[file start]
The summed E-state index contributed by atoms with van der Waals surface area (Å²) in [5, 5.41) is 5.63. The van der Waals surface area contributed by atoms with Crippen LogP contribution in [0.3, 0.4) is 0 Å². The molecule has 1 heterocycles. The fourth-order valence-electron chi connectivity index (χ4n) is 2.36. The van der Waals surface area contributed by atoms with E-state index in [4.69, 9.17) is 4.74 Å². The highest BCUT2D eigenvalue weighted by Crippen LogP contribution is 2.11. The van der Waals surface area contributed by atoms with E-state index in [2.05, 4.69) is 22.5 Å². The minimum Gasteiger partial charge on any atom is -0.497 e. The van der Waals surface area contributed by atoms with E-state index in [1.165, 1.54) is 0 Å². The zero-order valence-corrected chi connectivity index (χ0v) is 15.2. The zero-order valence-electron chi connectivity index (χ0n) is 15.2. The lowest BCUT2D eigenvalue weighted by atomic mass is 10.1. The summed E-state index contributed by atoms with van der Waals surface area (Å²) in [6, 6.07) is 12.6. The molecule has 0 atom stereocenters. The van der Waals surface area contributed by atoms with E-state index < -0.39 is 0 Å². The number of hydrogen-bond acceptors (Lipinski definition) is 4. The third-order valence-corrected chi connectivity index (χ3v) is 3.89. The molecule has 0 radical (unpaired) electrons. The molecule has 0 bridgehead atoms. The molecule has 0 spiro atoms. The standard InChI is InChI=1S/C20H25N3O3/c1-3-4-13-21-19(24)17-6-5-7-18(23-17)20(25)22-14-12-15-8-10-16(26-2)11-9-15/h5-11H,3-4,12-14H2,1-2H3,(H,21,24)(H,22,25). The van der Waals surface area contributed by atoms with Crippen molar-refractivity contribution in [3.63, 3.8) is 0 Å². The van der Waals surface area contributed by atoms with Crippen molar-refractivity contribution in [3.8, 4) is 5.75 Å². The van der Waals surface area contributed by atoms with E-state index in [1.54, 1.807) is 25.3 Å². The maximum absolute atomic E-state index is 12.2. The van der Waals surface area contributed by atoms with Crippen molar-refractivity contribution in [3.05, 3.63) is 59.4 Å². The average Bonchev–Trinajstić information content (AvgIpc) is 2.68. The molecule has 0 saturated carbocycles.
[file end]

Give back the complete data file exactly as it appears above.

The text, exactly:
The summed E-state index contributed by atoms with van der Waals surface area (Å²) in [5, 5.41) is 5.63. The van der Waals surface area contributed by atoms with Crippen LogP contribution in [0.3, 0.4) is 0 Å². The molecule has 1 heterocycles. The fourth-order valence-electron chi connectivity index (χ4n) is 2.36. The van der Waals surface area contributed by atoms with E-state index in [4.69, 9.17) is 4.74 Å². The highest BCUT2D eigenvalue weighted by Crippen LogP contribution is 2.11. The van der Waals surface area contributed by atoms with E-state index in [2.05, 4.69) is 22.5 Å². The minimum Gasteiger partial charge on any atom is -0.497 e. The van der Waals surface area contributed by atoms with E-state index in [1.165, 1.54) is 0 Å². The zero-order valence-corrected chi connectivity index (χ0v) is 15.2. The zero-order valence-electron chi connectivity index (χ0n) is 15.2. The lowest BCUT2D eigenvalue weighted by atomic mass is 10.1. The summed E-state index contributed by atoms with van der Waals surface area (Å²) in [6, 6.07) is 12.6. The molecule has 0 atom stereocenters. The van der Waals surface area contributed by atoms with E-state index < -0.39 is 0 Å². The number of hydrogen-bond acceptors (Lipinski definition) is 4. The third-order valence-corrected chi connectivity index (χ3v) is 3.89. The molecule has 0 radical (unpaired) electrons. The molecule has 0 bridgehead atoms. The molecule has 0 spiro atoms. The standard InChI is InChI=1S/C20H25N3O3/c1-3-4-13-21-19(24)17-6-5-7-18(23-17)20(25)22-14-12-15-8-10-16(26-2)11-9-15/h5-11H,3-4,12-14H2,1-2H3,(H,21,24)(H,22,25). The van der Waals surface area contributed by atoms with Crippen molar-refractivity contribution in [3.63, 3.8) is 0 Å². The van der Waals surface area contributed by atoms with Crippen molar-refractivity contribution in [3.8, 4) is 5.75 Å². The van der Waals surface area contributed by atoms with E-state index in [1.54, 1.807) is 25.3 Å². The maximum absolute atomic E-state index is 12.2. The van der Waals surface area contributed by atoms with Crippen molar-refractivity contribution in [3.05, 3.63) is 59.4 Å². The average Bonchev–Trinajstić information content (AvgIpc) is 2.68. The molecule has 0 saturated carbocycles.